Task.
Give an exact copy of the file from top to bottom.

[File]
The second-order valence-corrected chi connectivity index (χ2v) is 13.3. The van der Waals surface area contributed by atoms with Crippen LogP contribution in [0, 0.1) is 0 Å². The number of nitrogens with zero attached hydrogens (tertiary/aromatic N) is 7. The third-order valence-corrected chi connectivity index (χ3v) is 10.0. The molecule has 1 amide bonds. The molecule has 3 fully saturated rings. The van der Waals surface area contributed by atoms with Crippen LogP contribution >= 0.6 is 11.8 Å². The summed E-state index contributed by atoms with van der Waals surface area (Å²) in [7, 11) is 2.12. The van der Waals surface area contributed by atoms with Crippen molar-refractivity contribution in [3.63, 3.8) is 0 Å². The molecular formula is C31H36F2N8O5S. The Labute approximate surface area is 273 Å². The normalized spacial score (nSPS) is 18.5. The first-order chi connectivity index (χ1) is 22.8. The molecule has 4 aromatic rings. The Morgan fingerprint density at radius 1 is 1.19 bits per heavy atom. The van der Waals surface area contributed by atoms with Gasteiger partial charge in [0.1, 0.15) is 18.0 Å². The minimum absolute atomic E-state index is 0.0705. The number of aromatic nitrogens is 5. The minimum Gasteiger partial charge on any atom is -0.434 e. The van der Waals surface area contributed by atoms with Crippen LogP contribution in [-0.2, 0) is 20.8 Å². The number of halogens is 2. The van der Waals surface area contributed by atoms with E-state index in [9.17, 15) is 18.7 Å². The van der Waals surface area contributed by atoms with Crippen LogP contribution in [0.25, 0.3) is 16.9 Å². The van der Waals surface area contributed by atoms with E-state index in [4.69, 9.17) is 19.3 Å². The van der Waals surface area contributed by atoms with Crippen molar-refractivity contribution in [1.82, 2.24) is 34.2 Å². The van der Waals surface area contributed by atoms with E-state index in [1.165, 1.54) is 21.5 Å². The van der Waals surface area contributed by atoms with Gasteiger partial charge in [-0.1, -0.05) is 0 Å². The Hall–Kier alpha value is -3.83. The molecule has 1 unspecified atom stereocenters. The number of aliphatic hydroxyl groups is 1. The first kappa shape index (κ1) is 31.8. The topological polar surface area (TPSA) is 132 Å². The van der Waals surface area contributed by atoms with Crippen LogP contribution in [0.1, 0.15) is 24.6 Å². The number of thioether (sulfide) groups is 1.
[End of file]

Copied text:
The second-order valence-corrected chi connectivity index (χ2v) is 13.3. The van der Waals surface area contributed by atoms with Crippen LogP contribution in [0, 0.1) is 0 Å². The number of nitrogens with zero attached hydrogens (tertiary/aromatic N) is 7. The third-order valence-corrected chi connectivity index (χ3v) is 10.0. The molecule has 1 amide bonds. The molecule has 3 fully saturated rings. The van der Waals surface area contributed by atoms with Crippen LogP contribution >= 0.6 is 11.8 Å². The summed E-state index contributed by atoms with van der Waals surface area (Å²) in [7, 11) is 2.12. The van der Waals surface area contributed by atoms with Crippen molar-refractivity contribution in [3.63, 3.8) is 0 Å². The molecular formula is C31H36F2N8O5S. The Labute approximate surface area is 273 Å². The normalized spacial score (nSPS) is 18.5. The first-order chi connectivity index (χ1) is 22.8. The molecule has 4 aromatic rings. The Morgan fingerprint density at radius 1 is 1.19 bits per heavy atom. The van der Waals surface area contributed by atoms with Gasteiger partial charge in [0.1, 0.15) is 18.0 Å². The minimum absolute atomic E-state index is 0.0705. The number of aromatic nitrogens is 5. The minimum Gasteiger partial charge on any atom is -0.434 e. The van der Waals surface area contributed by atoms with Crippen LogP contribution in [-0.2, 0) is 20.8 Å². The number of halogens is 2. The van der Waals surface area contributed by atoms with E-state index in [9.17, 15) is 18.7 Å². The van der Waals surface area contributed by atoms with Crippen LogP contribution in [0.25, 0.3) is 16.9 Å². The van der Waals surface area contributed by atoms with E-state index in [4.69, 9.17) is 19.3 Å². The van der Waals surface area contributed by atoms with Crippen molar-refractivity contribution in [1.82, 2.24) is 34.2 Å². The van der Waals surface area contributed by atoms with E-state index in [1.165, 1.54) is 21.5 Å². The van der Waals surface area contributed by atoms with Gasteiger partial charge in [-0.1, -0.05) is 0 Å². The Hall–Kier alpha value is -3.83. The molecule has 1 unspecified atom stereocenters. The number of aliphatic hydroxyl groups is 1. The first kappa shape index (κ1) is 31.8. The topological polar surface area (TPSA) is 132 Å². The van der Waals surface area contributed by atoms with Crippen LogP contribution in [0.1, 0.15) is 24.6 Å². The number of thioether (sulfide) groups is 1.